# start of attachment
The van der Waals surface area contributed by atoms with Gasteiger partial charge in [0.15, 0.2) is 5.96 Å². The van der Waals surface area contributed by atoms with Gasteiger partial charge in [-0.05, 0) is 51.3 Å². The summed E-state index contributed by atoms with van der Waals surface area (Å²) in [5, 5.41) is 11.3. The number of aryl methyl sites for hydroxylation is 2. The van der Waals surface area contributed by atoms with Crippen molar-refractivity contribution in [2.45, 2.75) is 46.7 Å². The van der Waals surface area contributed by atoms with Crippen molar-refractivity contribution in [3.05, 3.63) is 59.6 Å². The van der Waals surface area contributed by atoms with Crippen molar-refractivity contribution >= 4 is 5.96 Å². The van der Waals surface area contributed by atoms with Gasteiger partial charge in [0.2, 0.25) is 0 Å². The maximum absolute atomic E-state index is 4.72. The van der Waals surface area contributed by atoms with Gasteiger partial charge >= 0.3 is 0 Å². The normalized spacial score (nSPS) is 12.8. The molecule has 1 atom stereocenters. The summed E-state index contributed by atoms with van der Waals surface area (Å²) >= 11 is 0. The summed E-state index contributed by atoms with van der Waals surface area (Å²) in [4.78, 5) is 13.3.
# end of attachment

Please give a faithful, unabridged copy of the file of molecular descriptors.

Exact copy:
The van der Waals surface area contributed by atoms with Gasteiger partial charge in [0.15, 0.2) is 5.96 Å². The van der Waals surface area contributed by atoms with Gasteiger partial charge in [-0.05, 0) is 51.3 Å². The summed E-state index contributed by atoms with van der Waals surface area (Å²) in [5, 5.41) is 11.3. The number of aryl methyl sites for hydroxylation is 2. The van der Waals surface area contributed by atoms with Crippen molar-refractivity contribution in [2.45, 2.75) is 46.7 Å². The van der Waals surface area contributed by atoms with Crippen molar-refractivity contribution in [3.05, 3.63) is 59.6 Å². The van der Waals surface area contributed by atoms with Crippen molar-refractivity contribution >= 4 is 5.96 Å². The van der Waals surface area contributed by atoms with Gasteiger partial charge in [0.2, 0.25) is 0 Å². The maximum absolute atomic E-state index is 4.72. The van der Waals surface area contributed by atoms with Gasteiger partial charge >= 0.3 is 0 Å². The normalized spacial score (nSPS) is 12.8. The molecule has 1 atom stereocenters. The summed E-state index contributed by atoms with van der Waals surface area (Å²) >= 11 is 0. The summed E-state index contributed by atoms with van der Waals surface area (Å²) in [4.78, 5) is 13.3.